Anime Review: Fate/stay night

Roughly every generation, a secret war rages, with the prize being the possession of the Holy Grail. The Grail has the power to grant any wish, and so is highly sought after by a select group of people with magical powers (Masters) and their Servants, who are heroic spirits summoned from a timeless dimension. Emiya Shirou finds himself as the reluctant master of the Servant known as Saber, who has incredible power but is held back by Shirou’s lack of skill. His schoolmate, Tohsaka Rin, becomes his uneasy ally and guide, since her family consists of capable sorcerers. Together, they search for a way to conclude the Holy Grail war without having to take innocent lives.


Fate/Stay Night began as a semi-hentai visual novel from the studio Type-Moon, but was adapted to anime form after the success of Tsukihime (another one of Type-Moon’s visual novels). Of course, the sexual themes have been largely removed, but the spirit of the “game” remains.

What’s unique about this series is that it uses characters and themes from a wide range of legends and mythologies as a backdrop for the main story. Arthurian legend, Babylonian epics, Irish folklore, and Greek mythology provide the Servants of the story. Servants are heroic (in this case meaning historically significant, not so much noble or good) spirits that have been preserved in a timeless realm, and are summoned by Masters to fight in the Holy Grail war. Although Servants are generally bound by the Master’s will, they do retain a degree of autonomy. This creates a web of agendas that moves the plot along, but also makes the last few episodes a little too confusing. Fortunately, I did find Saber’s subplot to be a refreshing and genuinely interesting take on the Arthurian legend.

Unfortunately, the story fails to live up to the rest of its source material. I expected something epic, but the series is really only about the lives of Shirou and Saber. If I had to point out Fate/Stay Night‘s biggest flaw, that would be it. Why waste a rare opportunity to explore the rich folklore behind the scenario? Even if the Holy Grail war idea is a bit contrived, it doesn’t mean you can’t tell an original story with far reaching consequences. Instead, the end product plays out like little more than a cliched fighting tournament. Too much time is spent on the characters doing nothing (especially the dinner table scenes) while waiting for the next opponent to show up. Moments of romantic comedy are mixed in and bring turbulence to the flow of the plot. There are times when inspiration shows, even if all the twists and turns don’t completely make sense. Still, they’re not enough to drag this anime out of the mediocre zone – it all feels too shallow to me.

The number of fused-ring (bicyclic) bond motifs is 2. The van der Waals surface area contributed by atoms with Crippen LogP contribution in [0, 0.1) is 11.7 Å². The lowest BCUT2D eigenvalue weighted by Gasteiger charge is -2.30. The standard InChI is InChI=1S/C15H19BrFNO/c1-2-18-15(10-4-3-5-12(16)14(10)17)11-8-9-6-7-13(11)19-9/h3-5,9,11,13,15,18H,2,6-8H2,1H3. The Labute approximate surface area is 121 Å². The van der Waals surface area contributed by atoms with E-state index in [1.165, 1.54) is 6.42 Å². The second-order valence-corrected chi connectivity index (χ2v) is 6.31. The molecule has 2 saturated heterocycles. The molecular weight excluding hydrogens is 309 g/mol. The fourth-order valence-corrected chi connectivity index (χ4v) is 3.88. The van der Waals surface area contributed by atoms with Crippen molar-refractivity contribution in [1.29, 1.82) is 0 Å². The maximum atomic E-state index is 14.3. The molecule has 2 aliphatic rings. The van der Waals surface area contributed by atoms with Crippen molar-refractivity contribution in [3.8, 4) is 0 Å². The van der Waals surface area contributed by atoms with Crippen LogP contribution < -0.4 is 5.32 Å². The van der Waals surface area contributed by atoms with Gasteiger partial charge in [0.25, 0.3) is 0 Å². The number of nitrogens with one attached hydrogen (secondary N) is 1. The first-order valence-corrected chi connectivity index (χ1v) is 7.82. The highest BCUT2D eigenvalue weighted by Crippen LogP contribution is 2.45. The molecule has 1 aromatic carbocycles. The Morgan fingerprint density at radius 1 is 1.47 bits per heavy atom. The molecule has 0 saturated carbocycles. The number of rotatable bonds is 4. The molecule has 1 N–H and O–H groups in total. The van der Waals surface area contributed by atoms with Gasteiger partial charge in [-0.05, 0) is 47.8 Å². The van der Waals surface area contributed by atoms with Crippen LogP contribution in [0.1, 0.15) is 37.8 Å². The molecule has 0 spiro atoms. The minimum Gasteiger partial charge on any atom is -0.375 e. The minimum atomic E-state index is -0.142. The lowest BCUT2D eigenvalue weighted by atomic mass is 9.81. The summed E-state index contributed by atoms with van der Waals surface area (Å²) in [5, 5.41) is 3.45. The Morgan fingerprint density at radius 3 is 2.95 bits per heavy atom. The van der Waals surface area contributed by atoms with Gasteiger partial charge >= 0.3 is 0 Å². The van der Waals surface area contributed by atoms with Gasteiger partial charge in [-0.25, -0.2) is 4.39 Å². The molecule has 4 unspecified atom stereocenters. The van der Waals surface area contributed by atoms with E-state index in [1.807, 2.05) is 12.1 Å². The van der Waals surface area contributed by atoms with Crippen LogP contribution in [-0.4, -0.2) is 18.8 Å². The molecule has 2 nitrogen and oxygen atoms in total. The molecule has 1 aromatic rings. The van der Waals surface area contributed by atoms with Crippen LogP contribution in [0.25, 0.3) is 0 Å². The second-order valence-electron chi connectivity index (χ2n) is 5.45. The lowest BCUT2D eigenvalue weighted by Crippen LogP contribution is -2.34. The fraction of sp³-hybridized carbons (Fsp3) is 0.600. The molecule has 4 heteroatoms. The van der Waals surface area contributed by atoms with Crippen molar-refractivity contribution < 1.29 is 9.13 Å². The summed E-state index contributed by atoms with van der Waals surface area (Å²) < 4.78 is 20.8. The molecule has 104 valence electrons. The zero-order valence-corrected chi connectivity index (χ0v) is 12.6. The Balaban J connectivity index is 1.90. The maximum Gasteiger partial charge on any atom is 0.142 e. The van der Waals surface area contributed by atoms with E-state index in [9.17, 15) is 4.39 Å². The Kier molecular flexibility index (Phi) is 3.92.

The bulk of the series focuses on Shirou and Saber, and does a decent job of exploring their relationship. But did anyone ever doubt that they would end up falling for each other? Of course not. However, a twist is introduced about Saber’s past that drives a stake in that idea. The tension between these two is played well, although I do think screen time could have been spent more wisely.

Shirou is portrayed as a dutiful, honest young man who is in way over his head. I’m surprised that he’s shown to be as serious as he is, but the character does catch on after the first few episodes. Saber is reticent, private, and is almost machine like in her servitude. Neither are particularly interesting, but they make workable leads. Rin, however, gives the series some color. She is highly independent, stuck up, sassy, but also caring – a great complement to Shirou’s straightforwardness. Sure, that’s not the most original characterization, but at least Rin has some personality. Her Servant, Archer, is even more mysterious than Saber. Although his character is almost archetypal, I can’t help but admit to liking him. I’m always in favor of anyone who can get the job done like Archer.

Aside from these four, the rest of the cast feel like throwaways. The other heroic spirits that are introduced, like Lancer and Rider, seem to have little impact on the unfolding of the story. This is particularly true for Illya and Berserker, who seem completely pointless (with Illya’s role pushing the bounds of plot logic). It’s a shame, since the mythical figures they are based on deserve much more. With such a large, misused supporting cast, it’s all to easy to find yourself adrift in a sea of characters without really knowing why they’re there, or why they matter. If the show would have spent more time developing these characters, it would have largely alleviated the problem of scale I mentioned in the plot section.


Fate/Stay Night has a good enough presentation, but sometimes the design choices seem to lack originality. Some characters, like Saber, Rin, and Archer, are instantly recognizable. Others, like Shirou and Lancer, don’t look as important as they should. The action sequences are reasonably well animated – especially the scenes involving the “Noble Phantasms” of the Servants.

I will have to give props to the sound people, though, since they really know what they’re doing. The sound of weapon impacts, enhanced by a soundtrack that chills and enervates, really create a good aural mood. The voice acting can get a little too generic, but it’s usually that way for most anime. Ueda Kana, who voiced Rin, turns in a nice performance, but I didn’t find anyone else to be especially memorable.